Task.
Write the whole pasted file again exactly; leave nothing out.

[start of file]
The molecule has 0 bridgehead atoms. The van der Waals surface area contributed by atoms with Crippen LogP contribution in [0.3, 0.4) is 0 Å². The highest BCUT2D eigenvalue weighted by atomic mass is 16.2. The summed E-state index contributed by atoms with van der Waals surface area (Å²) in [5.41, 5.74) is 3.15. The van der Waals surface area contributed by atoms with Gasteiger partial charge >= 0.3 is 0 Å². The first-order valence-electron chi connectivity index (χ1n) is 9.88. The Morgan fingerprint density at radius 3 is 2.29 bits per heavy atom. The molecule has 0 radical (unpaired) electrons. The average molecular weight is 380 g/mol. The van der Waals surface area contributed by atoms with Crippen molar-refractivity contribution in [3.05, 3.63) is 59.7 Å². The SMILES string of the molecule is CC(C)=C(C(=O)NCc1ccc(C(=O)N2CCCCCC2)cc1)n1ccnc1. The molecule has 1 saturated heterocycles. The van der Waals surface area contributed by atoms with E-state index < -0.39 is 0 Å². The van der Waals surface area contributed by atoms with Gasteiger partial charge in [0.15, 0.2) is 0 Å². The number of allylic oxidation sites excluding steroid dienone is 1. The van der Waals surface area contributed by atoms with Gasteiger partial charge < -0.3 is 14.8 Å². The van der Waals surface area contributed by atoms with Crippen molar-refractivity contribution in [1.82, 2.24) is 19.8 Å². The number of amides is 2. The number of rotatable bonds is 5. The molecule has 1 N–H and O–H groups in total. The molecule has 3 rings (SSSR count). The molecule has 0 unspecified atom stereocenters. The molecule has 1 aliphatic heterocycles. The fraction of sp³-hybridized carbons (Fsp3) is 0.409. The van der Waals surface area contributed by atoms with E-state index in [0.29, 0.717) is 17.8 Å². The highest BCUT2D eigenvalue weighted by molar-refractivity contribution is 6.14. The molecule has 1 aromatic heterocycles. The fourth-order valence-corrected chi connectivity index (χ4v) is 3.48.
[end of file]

The molecule has 0 bridgehead atoms. The van der Waals surface area contributed by atoms with Crippen LogP contribution in [0.3, 0.4) is 0 Å². The highest BCUT2D eigenvalue weighted by atomic mass is 16.2. The summed E-state index contributed by atoms with van der Waals surface area (Å²) in [5.41, 5.74) is 3.15. The van der Waals surface area contributed by atoms with Gasteiger partial charge >= 0.3 is 0 Å². The first-order valence-electron chi connectivity index (χ1n) is 9.88. The Morgan fingerprint density at radius 3 is 2.29 bits per heavy atom. The molecule has 0 radical (unpaired) electrons. The average molecular weight is 380 g/mol. The van der Waals surface area contributed by atoms with Crippen molar-refractivity contribution in [3.05, 3.63) is 59.7 Å². The SMILES string of the molecule is CC(C)=C(C(=O)NCc1ccc(C(=O)N2CCCCCC2)cc1)n1ccnc1. The molecule has 1 saturated heterocycles. The van der Waals surface area contributed by atoms with E-state index < -0.39 is 0 Å². The van der Waals surface area contributed by atoms with Gasteiger partial charge in [0.15, 0.2) is 0 Å². The number of allylic oxidation sites excluding steroid dienone is 1. The van der Waals surface area contributed by atoms with Gasteiger partial charge < -0.3 is 14.8 Å². The van der Waals surface area contributed by atoms with Crippen molar-refractivity contribution in [1.82, 2.24) is 19.8 Å². The number of amides is 2. The number of rotatable bonds is 5. The molecule has 1 N–H and O–H groups in total. The molecule has 3 rings (SSSR count). The molecule has 0 unspecified atom stereocenters. The molecule has 1 aliphatic heterocycles. The fraction of sp³-hybridized carbons (Fsp3) is 0.409. The van der Waals surface area contributed by atoms with E-state index in [0.29, 0.717) is 17.8 Å². The highest BCUT2D eigenvalue weighted by molar-refractivity contribution is 6.14. The molecule has 1 aromatic heterocycles. The fourth-order valence-corrected chi connectivity index (χ4v) is 3.48.